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4 Things to Know Before Raiding Your Retirement Plan

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Life can be full of financial surprises. Imagine that you’ve been told that both your furnace and roof need replacing, and your car requires expensive repairs. On top of that, your spouse has stopped working due to illness, and the medical bills continue to mount.

Unfortunately, you’ve already drained your small emergency fund. Or you didn’t get around to building one. Whatever the reason, you need to come up with some serious cash right now.

Many Americans are in a similar bind. According to “Inside the Wallets of Working Americans,” a recent survey by Salary Finance, 45 percent of the 3,000 respondents reported that they feel financially stressed, 55 percent said they’ve had less cash on hand over the past 12 months than in the previous year, and 68 percent reported they don’t have money set aside for emergencies.

Your first impulse may be to tap your retirement fund. In the Salary Finance study, 18 percent of the respondents said they had just done so.

After years of contributing to your 401(k), 403(b) or 457, you’ve accumulated a nice nest egg. But should you borrow from it? How do these loans work?

While there are some advantages, B. Kelly Graves, a certified financial planner (CFP) and executive vice president at Carroll Financial Associates in Charlotte, North Carolina, advises against it. “You’ll be withdrawing money from investments that may be earning a nice return. And it’s too easy to not repay a loan, which would ultimately hurt your retirement.”

What if you just withdrew the cash you need instead? The decisions you make now as you face a temporary cash crunch will affect your financial future.

1. An early distribution is the most expensive option

Simply withdrawing funds from your retirement account would be costly if you haven’t yet reached age 59½, says Chris Chen, a CFP at Insight Financial Strategists LLC in Lincoln, Massachusetts. “You’d be required to pay federal and state income tax on those funds, plus a 10 percent early withdrawal penalty. The actual cost would depend on your tax bracket.”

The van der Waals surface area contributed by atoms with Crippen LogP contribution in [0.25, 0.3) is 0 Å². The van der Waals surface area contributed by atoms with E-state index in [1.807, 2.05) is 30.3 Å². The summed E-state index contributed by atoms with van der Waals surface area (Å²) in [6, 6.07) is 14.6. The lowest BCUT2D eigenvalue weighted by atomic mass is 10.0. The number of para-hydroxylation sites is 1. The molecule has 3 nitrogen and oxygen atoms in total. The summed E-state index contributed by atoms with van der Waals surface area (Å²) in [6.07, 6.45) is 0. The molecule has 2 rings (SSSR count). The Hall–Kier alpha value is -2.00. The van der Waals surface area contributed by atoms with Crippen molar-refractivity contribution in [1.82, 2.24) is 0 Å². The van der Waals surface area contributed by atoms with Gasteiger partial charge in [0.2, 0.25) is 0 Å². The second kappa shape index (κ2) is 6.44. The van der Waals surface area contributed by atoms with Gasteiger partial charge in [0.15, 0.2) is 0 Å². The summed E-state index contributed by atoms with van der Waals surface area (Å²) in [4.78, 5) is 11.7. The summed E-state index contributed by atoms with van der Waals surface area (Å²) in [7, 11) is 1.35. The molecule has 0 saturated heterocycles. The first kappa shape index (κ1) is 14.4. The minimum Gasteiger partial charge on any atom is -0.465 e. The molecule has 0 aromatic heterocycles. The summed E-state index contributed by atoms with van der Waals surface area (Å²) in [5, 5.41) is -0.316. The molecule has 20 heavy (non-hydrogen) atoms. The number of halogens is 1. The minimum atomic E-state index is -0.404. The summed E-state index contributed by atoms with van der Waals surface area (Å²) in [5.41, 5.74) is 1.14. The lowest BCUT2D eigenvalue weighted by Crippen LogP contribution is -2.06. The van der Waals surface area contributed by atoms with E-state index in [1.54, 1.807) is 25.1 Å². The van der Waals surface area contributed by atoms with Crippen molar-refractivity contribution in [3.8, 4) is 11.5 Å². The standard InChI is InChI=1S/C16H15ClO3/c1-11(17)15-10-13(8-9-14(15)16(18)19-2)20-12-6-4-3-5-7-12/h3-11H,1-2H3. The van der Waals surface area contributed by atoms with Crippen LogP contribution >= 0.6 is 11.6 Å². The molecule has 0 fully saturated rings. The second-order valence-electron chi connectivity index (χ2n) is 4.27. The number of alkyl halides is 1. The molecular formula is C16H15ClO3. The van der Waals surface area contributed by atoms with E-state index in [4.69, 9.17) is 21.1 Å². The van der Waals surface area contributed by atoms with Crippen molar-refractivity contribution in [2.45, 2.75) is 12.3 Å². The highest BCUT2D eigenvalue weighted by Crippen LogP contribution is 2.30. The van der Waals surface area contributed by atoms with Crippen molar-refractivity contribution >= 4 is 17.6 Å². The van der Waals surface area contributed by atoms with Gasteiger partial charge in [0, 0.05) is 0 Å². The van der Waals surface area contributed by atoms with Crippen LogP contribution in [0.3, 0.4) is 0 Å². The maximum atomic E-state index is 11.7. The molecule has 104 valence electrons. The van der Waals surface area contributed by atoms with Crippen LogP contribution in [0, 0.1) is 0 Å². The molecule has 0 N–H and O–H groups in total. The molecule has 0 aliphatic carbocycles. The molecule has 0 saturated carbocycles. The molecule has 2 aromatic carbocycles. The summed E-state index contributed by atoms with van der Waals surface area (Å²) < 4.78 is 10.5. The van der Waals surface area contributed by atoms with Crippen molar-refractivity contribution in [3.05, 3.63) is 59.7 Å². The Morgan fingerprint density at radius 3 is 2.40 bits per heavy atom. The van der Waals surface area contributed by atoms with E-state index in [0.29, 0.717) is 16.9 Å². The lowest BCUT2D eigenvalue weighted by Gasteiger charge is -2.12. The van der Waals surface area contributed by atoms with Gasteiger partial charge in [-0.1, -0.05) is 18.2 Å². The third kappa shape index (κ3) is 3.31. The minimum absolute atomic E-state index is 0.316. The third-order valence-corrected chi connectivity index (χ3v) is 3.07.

For example, if your federal tax bracket is 22 percent, the penalty would make it 32 percent. Add the 5 percent state tax in Massachusetts, or the 13 percent state tax in California, for example, and your tax would come to 37 percent or 45 percent, respectively. That’s expensive money.

Doing so may also hurt you down the road, Chen says. “People rationalize that they will put the money back into their retirement account when their cash flow is better. When will that be?”

2. Retirement plan loans have costs, risks and few benefits

​If you decide to take a loan instead, the amount will be limited to $50,000 or 50 percent of your vested account balance, whichever is less. You’ll be selling shares to generate cash, with five years to repay the loan. As you do, you’ll buy back shares, likely at a higher price. “You may miss the best days and years in the market,” says Paresh Shah, a CFP at PareShah Partners LLC in Hicksville, New York.

You’ll also pay interest, but you’re paying it to yourself. You can easily pay off the loan via payroll deduction — but you will pay with after-tax dollars. Taxes will be due again when you take qualified distributions in retirement.

What’s more, it’s likely that you won’t have the money to continue regular contributions to your account. In fact, some plans require you to stop contributing for a time after the loan.

Should you leave your job — voluntarily or not — you’ll be required to repay any outstanding balance within a year. Otherwise, the IRS will consider it a distribution and you’ll owe taxes on it. If you’re younger than 59½, you’ll pay a 10 percent penalty on top of income tax.

What are the benefits? The money won’t be taxed if you follow the rules and the repayment schedule. “Also, it may be a lower-cost alternative to other sources of cash, as the interest rate may be lower,” says Nicole Sullivan, a CFP at Prism Planning Partners in Libertyville, Illinois. “And it won’t affect your credit report.” But you’d better create a plan to pay it off, and stick to it, Chen says. “The longer you postpone putting the money back, the more growth you’ll be giving up.”